It was a small-but-important demonstration to the community that 7venth Sun cared about being a part of it and planned to be an active contributor. “We raised over $200 from that first pour,” Kreps says. “It was actually purchased by Joey Redner and Justin Clark of Cigar City and Zach Schuster of Brown Distributing.”

From the beginning, Kreps and Stange focused on beers that were progressive. Sometimes, especially five years ago, that also meant unpopular. “The beers we made weren’t typical,” Stange says. “Saisons and berliners are now more popular, but that wasn’t always the case.”

“Also, back when we opened, it was uncommon to have more than one IPA on a beer board,” Kreps adds. “People didn’t understand the nuance that the style category can carry. We’re an old-world, farmhouse-style brewery. But we also brew session IPAs because that’s a thing.”

7venth Sun brews beers to drink. Complex, but not gimmicky. Beers that beg you to have one more of the same. “We’re often told that 7venth Sun is a brewer’s favorite brewery,” Kreps says. “We like to keep things pretty approachable.”

Right around the time they opened, something was happening within their brewing community. “Florida Weisse,” as it would eventually be called, was a collaborative experiment from a group of brewers—Kreps and Stange at 7venth Sun, Wayne Wambles of Cigar City, and the folks from Peg’s Cantina and Brewpub. The idea was an informal, organic concept—a Floridian take on a classic example of the style: Professor Fritz Briem’s 1809 Berliner Weisse.

“It's a light and refreshing tart beer that pairs perfectly with our hot, sunshine-y state,” Kreps says. “As we each took a stab at different ways to brew [a Berliner], we would call each other up or just bring it up as we saw each other out having a beer and start talking about what was working and what wasn’t. We all experienced successes and failures in the various attempts, and we would pass along what worked until we were all brewing it in a fairly similar manner as far as basic process is concerned.”

Low ABV, light bodied, tart, often fruited, and often brightly colored, these Floridsa Weisses are ridiculously crushable, but especially in the South’s hot, humid climate. They’ve become the regional beer for the state and the area, and with more and more breweries opening up in Florida, the popularity and notoriety for these beers has only continued to rise.

“It was a collaborative, collective series of trial and error of learning to do Berliner Weisse,” Stange remembers. “We were all on the front end of kettle sour testing. We brought together a lot of folks, who all had a very similar process, and we’d been trying it this way and they’d been trying it that way. We compared. We developed these beers as a community.”

The Florida Weisse evolution continues, with a concerted focus on the bugs that make the style come to life, creating the complexly puckering, funky, compelling flavors. “We’re digging into working with specific house lactic strains and seeing how they continue to evolve in acid and flavor production,” Kreps elaborates. “Everyone does that a little bit differently and it's interesting to see the different methods or strains that people use and how it offers a great and wide variety.”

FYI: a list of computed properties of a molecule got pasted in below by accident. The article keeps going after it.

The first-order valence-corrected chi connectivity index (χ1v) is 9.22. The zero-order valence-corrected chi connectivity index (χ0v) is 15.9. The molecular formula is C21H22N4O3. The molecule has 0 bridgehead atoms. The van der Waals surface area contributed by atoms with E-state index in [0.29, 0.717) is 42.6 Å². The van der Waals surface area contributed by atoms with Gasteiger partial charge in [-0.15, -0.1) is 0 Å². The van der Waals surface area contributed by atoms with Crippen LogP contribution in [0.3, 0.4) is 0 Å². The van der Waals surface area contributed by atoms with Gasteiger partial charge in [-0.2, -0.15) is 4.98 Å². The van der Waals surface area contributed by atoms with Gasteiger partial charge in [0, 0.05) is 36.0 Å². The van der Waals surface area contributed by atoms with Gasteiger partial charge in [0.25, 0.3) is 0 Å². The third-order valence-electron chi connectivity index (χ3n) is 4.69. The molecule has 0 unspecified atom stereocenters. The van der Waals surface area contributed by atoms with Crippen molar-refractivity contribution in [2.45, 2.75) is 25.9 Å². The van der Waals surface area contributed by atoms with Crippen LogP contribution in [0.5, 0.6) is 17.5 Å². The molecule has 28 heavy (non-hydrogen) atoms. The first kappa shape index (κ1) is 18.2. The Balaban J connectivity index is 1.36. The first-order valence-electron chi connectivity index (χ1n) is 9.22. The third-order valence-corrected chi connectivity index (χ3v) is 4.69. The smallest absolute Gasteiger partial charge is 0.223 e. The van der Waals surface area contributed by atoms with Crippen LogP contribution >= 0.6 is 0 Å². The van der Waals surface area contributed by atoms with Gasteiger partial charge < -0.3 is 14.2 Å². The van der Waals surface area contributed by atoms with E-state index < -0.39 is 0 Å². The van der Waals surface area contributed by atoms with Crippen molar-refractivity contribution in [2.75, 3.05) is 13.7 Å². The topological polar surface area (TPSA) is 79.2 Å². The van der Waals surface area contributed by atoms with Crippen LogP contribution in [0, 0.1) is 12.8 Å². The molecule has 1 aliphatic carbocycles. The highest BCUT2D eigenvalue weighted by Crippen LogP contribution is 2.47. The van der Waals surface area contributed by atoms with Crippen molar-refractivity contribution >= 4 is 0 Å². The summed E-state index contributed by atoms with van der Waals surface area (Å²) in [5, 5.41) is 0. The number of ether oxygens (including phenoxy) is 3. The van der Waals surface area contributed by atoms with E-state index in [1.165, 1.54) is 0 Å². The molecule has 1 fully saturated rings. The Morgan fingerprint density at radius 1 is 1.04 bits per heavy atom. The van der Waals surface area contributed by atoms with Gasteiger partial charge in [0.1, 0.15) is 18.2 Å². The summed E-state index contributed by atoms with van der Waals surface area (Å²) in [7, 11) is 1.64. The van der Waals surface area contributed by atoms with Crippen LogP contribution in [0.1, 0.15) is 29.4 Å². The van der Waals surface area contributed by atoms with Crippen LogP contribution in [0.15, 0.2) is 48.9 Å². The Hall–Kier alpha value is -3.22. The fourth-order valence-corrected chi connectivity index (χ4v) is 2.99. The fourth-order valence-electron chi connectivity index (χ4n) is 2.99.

“There’s been a dramatic change to the scene in Florida over the past five years,” Stange explains. “Banks now want to finance new projects all the time. New breweries open every week. There’s constant change, and it’s hard to keep up.”

Change can be good, but it can also be bad—or downright ugly. Take Tampa as an example. “The most important thing is quality, and we’re not seeing it all the time,” Stange says. “You see people without the experience opening up and not doing the right things. It’s frustrating. The ‘90s taught us this—the quality of beer is the largest portion of success.”

With so many new entrants, the community is not a tight and close-knit as it once was. Florida is old-school, and pay-to-play happens. Competition is real. But, there are pockets of good beer people that stick together. “There are a lot of former Cigar City brewers who all stick together and are still really good friends,” Stange says. “It’s almost like Goose Island in Chicago, where you see so many alumni go off to do great things in the area, like John Laffler at Off Color.”

“We’re currently expanding in Tampa, and this facility will be significantly larger,” Stange says, when asked what’s next. “We’re going from a 500-square-foot brewery in Dunedin to an 18,000 square foot brewery in Tampa.”

But along with that huge space, and a new 10 BBL system (with the option to upgrade to 30 BBL), a larger wood program (Kreps envisions a “huge magnificent barrel cellar”), and the retained Dunedin location as a showcase for the beginnings of 7venth Sun, this new location comes with a couple caveats.

“We’re not looking to change and we won’t be the next AB acquisition.” Kreps adds. “We want to maintain our identity, and we’re not going to churn out volume just to meet demand. We’re going to have more draft product to have at accounts other than our tasting room, but we are not going to push volume.”

Words by Mike Sardina